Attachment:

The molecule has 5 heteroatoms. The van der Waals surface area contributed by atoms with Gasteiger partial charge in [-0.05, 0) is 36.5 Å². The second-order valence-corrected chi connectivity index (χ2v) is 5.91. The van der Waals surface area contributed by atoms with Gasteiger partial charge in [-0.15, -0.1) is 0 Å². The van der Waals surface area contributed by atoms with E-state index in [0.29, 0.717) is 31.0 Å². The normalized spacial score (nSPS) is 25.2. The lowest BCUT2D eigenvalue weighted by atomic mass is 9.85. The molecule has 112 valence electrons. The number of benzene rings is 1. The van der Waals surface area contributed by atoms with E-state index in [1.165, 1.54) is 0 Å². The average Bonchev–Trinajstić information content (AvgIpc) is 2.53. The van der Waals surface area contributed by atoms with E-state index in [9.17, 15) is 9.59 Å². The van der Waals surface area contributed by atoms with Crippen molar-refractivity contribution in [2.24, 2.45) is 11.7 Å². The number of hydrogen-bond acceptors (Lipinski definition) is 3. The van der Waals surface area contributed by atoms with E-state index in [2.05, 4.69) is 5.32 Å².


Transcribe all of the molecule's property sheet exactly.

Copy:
The molecule has 5 heteroatoms. The van der Waals surface area contributed by atoms with Gasteiger partial charge in [-0.05, 0) is 36.5 Å². The second-order valence-corrected chi connectivity index (χ2v) is 5.91. The van der Waals surface area contributed by atoms with Gasteiger partial charge in [-0.15, -0.1) is 0 Å². The van der Waals surface area contributed by atoms with E-state index in [0.29, 0.717) is 31.0 Å². The normalized spacial score (nSPS) is 25.2. The lowest BCUT2D eigenvalue weighted by atomic mass is 9.85. The molecule has 112 valence electrons. The number of benzene rings is 1. The van der Waals surface area contributed by atoms with E-state index in [1.165, 1.54) is 0 Å². The average Bonchev–Trinajstić information content (AvgIpc) is 2.53. The van der Waals surface area contributed by atoms with E-state index in [9.17, 15) is 9.59 Å². The van der Waals surface area contributed by atoms with Crippen molar-refractivity contribution in [2.24, 2.45) is 11.7 Å². The number of hydrogen-bond acceptors (Lipinski definition) is 3. The van der Waals surface area contributed by atoms with E-state index in [2.05, 4.69) is 5.32 Å².